LOS ANGELES — No one knows exactly how long the actors union will strike, but its president, Fran Drescher, says they’re looking at the long term.
“Right now we’ve been discussing what it would cost if it lasted for six months, so we’re looking for the long term,” says Drescher, president of SAG-AFTRA and star of the hit ’90s sitcom ‘The Nanny.’ “The gravity of a commitment like this is not lost on any of us. It is major. But we also see that we have no future and no means of livelihood unless we take this measurement, unfortunately.
During the strike, the members will not have much work and pay than they would have otherwise.
Drescher said more than 90% of the union voted to authorize the strike and told USA TODAY the cast is willing to make personal sacrifices for the greater good.
At a spirited press conference at the union’s office in Los Angeles on Thursday afternoon, she gave an impassioned speech announcing the actors’ union’s decision to strike starting Friday, following a stalemate in the negotiations between SAG-AFTRA and the Alliance of Motion Picture and Television Producers (AMPTP), an organization representing major studios and streamers.
During the conference, Drescher raised her voice while voicing the union’s concerns in front of a room full of reporters and cameras and delivered lines that she reveals to USA TODAY deviated from the script that she was given. had been given.
“There’s always something written by comms when you’re union president,” Dresser said hours after the conference. “I very rarely refer to it, because I feel like what I bring to the party is authenticity and sincerity, and that’s what I always want to bring to the public in my messages, so that he can feel what it’s about and why it’s so important, not just for us, but for workers around the world. So I felt pumped in my ability to express everything, coming from my heart more than from my head.
Issues on the table, she says, include actor salaries in an industry where standards have been upended in recent years by streaming as well as the potential use of artificial intelligence to replace actors’ labor. The SAG-AFTRA strike, combined with the ongoing writers’ or WGA strike, is creating a work stoppage that is expected to shut down most film and television productions around the world.
The AMPTP responded to SAG-AFTRA’s decision to strike in a press release on Thursday.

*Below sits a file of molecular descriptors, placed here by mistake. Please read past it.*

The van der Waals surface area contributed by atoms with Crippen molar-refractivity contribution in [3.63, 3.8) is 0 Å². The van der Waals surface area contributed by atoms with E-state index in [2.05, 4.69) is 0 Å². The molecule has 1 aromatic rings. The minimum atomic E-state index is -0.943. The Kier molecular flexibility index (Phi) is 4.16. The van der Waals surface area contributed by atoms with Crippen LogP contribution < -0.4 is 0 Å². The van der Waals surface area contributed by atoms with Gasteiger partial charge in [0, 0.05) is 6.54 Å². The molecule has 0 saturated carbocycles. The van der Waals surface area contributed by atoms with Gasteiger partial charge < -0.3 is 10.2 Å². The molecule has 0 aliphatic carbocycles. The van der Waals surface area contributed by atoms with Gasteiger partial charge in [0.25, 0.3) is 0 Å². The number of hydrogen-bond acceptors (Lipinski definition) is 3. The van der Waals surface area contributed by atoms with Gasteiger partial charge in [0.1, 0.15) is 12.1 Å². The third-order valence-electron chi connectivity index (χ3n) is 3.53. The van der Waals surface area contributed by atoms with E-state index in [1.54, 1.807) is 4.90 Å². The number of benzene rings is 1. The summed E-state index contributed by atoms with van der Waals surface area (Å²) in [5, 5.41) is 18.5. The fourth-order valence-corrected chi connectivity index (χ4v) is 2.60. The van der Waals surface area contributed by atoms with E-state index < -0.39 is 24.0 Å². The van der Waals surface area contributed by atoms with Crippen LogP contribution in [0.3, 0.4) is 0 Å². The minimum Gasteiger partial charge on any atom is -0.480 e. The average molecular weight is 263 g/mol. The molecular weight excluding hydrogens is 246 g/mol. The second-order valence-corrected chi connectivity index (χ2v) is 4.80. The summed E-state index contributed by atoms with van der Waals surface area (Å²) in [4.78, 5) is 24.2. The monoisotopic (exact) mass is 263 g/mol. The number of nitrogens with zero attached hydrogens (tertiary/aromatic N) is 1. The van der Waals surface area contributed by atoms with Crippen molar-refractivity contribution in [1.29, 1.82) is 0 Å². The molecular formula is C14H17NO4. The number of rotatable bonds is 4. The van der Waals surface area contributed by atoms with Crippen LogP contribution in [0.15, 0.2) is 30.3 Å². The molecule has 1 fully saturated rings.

“AMPTP member companies have entered into negotiations with SAG-AFTRA with the aim of forging a new mutually beneficial contract,” the organization said. “The AMPTP presented an agreement that offered historic salary and residual increases, significantly higher caps on pension and health contributions, hearing protections, shortened series option periods and a groundbreaking proposal A strike is certainly not the outcome we were hoping for because studios cannot function without the artists who bring our TV shows and movies to life.”
In his speech, Drescher called the AMPTP “a very greedy entity” that “systematically tries to find ways to get us out of what is owed to us.”
She tells USA TODAY that the reasons for the SAG-AFTRA strike impact all workers, especially the threat of AI replacing human employees.
“The eyes of labor are on us,” she says. “It’s very important that everyone understands that we’re not just standing up for ourselves, but we’re standing up for everyone, because it’s a slippery slope into a very dangerous time, and a real dystopia if the big corporations, corporations, think they can put human beings out of work and replace them with artificial intelligence. It’s dangerous, and it’s without thought or conscience or concern.
Hollywood actors on strike: “It’s a moment of history,” says Fran Drescher, head of SAG
She adds: “They (the AMPTP) know what we need, and they have to have the courage to go to their board member and say, ‘We are partners with these people. We can “Don’t keep trying to squeeze them out of their livelihood. This is the wrong approach.” And, unfortunately, power concedes nothing without asking. It never has and never will.”
Drescher hopes the AMPTP will reconsider its position and respond to SAG-AFTRA’s demands.
“I hope the AMPTP will think better about blocking them, and we will meet them anytime, any day,” she said. “The ball is in their court.”
More: Matt Damon, Jamie Lee Curtis and More Stars Share Their Thoughts on the Actors’ Strike
This article originally appeared on USA TODAY: Fran Drescher says SAG-AFTRA is looking ‘long term’ with strike